1) Sliding scale of vehicle registration fees. Sort of a combo SUV tax and a way to promote better MPG. Right now, most cars cost 30 to 35 bucks to register in VA, and trucks are $40. I was pretty surprised to see such low fees, especially in a state that usually can't wait to tax the HELL out of its citizens. Offer free registration for purchasers of a gas-sipping vehicle (like a hybrid, turbodiesel, or car with a average MPG over 35 on the highway). Triple or even quadruple the fees for registering non-work trucks or SUVs, and gas-guzzling muscle cars. You figure a good suburban cul-de-sac would bring in a couple thousand dollars in registration fees, as they are people unlikely to be driving without a license or on suspended plates.
2) Motorcycles that weave in and out of traffic like they're reinacting the trench scene in Star Wars can be hit with scalding hot coffee. I hate these guys driving souped-up crotch rockets threading through traffic at ungodly speeds, coming inches away from getting into wrecks with every turn. This behavior caused a fatal accident on the Maryland side of 495 last week...while the motorcyclist got away scot-free.
If a biker is following the rules of the road, great. But this Speedy Gonzalesesque crap has got to stop. Don't want to be hit with scalding hot coffee? Don't drive like an idiot.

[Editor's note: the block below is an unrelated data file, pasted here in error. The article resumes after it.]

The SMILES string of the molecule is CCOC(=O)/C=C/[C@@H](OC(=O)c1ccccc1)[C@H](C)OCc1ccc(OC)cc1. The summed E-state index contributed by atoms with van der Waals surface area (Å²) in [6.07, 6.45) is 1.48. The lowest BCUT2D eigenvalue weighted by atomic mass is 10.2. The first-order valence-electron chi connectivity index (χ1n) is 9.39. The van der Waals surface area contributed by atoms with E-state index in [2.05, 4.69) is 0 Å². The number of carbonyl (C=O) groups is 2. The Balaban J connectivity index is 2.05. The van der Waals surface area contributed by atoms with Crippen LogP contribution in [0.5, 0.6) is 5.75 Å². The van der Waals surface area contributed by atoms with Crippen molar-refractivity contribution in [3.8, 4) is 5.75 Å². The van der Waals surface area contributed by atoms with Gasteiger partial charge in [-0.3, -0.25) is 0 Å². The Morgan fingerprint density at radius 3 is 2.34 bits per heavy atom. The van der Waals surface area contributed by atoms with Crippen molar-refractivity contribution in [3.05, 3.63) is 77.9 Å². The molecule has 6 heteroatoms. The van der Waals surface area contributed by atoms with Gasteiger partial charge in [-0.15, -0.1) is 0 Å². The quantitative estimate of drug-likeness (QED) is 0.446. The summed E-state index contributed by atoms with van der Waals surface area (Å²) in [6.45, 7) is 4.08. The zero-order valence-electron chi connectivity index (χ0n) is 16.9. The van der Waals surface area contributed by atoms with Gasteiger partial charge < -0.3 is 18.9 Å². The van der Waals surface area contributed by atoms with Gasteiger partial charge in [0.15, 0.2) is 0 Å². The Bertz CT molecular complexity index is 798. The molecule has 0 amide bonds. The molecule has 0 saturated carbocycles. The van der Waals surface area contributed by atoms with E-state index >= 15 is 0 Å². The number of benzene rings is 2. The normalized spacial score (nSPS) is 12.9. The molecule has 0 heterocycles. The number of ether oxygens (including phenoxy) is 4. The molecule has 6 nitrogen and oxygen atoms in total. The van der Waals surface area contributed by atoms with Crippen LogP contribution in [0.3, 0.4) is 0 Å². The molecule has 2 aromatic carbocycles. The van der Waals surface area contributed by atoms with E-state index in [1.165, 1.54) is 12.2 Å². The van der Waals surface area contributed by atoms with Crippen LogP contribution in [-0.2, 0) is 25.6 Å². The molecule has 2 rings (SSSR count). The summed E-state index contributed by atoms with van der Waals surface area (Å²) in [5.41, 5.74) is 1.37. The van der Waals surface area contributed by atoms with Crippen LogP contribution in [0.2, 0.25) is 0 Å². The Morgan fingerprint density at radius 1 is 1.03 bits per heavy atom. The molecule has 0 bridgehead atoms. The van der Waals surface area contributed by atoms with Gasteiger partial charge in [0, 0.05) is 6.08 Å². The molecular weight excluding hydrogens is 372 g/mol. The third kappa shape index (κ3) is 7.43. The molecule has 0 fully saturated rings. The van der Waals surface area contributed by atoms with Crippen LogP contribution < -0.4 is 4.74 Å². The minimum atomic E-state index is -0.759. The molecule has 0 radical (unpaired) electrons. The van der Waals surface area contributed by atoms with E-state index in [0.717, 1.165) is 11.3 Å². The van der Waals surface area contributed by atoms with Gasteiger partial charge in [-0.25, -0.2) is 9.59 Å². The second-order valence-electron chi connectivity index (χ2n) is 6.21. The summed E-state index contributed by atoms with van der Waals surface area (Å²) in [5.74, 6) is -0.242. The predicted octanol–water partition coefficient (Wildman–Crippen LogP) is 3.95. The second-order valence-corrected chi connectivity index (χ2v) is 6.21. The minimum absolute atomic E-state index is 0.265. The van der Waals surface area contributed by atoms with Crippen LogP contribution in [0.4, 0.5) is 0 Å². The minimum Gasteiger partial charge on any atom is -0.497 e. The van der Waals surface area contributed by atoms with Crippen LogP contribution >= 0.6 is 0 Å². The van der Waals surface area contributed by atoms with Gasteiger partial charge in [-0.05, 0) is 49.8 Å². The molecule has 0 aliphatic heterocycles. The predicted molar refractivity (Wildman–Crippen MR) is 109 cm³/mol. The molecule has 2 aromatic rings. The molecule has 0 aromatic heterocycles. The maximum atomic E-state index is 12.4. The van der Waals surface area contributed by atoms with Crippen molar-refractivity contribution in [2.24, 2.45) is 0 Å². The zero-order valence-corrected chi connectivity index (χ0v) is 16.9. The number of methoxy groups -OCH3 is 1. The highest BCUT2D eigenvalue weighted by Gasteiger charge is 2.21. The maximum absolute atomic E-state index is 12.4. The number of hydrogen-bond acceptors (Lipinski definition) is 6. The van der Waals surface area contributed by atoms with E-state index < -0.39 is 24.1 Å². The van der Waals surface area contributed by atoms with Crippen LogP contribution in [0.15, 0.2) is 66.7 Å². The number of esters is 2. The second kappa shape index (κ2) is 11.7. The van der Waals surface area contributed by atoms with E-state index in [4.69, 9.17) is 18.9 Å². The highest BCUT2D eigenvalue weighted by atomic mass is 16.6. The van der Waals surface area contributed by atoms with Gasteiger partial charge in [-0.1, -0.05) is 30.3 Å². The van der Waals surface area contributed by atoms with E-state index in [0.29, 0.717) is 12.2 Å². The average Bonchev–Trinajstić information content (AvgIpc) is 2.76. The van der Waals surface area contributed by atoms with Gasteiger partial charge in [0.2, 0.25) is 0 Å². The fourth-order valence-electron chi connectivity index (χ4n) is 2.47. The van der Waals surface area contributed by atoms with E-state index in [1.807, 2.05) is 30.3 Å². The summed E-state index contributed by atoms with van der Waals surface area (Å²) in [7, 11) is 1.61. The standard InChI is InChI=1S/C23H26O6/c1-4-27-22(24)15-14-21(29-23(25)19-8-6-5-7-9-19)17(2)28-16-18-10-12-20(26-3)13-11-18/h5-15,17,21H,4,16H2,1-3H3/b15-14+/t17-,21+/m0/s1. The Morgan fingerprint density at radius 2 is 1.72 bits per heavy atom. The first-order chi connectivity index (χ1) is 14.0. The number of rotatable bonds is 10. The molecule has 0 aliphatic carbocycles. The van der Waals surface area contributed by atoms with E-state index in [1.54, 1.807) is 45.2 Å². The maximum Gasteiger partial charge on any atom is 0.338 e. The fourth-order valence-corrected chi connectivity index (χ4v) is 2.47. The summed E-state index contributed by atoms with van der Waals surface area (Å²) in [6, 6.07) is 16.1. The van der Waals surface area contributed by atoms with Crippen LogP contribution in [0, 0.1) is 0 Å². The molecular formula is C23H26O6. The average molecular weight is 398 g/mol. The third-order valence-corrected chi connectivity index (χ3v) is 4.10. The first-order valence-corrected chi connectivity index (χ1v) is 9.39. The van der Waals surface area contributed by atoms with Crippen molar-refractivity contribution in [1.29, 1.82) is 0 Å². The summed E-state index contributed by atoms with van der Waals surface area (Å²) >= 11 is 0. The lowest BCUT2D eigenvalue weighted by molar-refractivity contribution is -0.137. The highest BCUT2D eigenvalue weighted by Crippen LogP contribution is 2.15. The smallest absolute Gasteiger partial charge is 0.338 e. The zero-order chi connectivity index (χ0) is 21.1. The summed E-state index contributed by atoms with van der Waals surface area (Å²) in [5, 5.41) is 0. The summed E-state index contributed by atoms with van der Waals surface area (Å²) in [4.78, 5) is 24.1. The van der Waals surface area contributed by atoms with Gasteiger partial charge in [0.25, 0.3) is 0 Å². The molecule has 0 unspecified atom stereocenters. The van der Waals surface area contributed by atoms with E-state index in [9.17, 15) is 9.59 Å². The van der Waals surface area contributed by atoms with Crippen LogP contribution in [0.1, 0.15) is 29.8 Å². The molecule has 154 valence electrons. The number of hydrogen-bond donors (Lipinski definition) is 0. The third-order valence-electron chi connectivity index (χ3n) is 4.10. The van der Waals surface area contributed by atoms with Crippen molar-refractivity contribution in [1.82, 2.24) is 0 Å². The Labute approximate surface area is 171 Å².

As an added bonus, think of the extra sales' tax gained from coffee shops as some people will want to have a piping hot cup of joe at the ready, just waiting for the next prick to zoom by at 100 miles an hour on 95 on a Ninja.
3) Just a thought - make everybody take a new driving test instead of automatically renewing their license. See how it goes. Try it out. You might like it.
4) Lower the Speed Limit During Rush Hours. I can hear y'all scratching your heads, but read this carefully: Traffic is caused my multiple factors: weather, accidents, volume, construction and capacity being among them. We can't change the weather. Accidents tend to happen to even the safest, most careful drivers. Construction delays are often part and parcel of living in a growing area. But volume and capacity CAN be controlled, or at least predicted.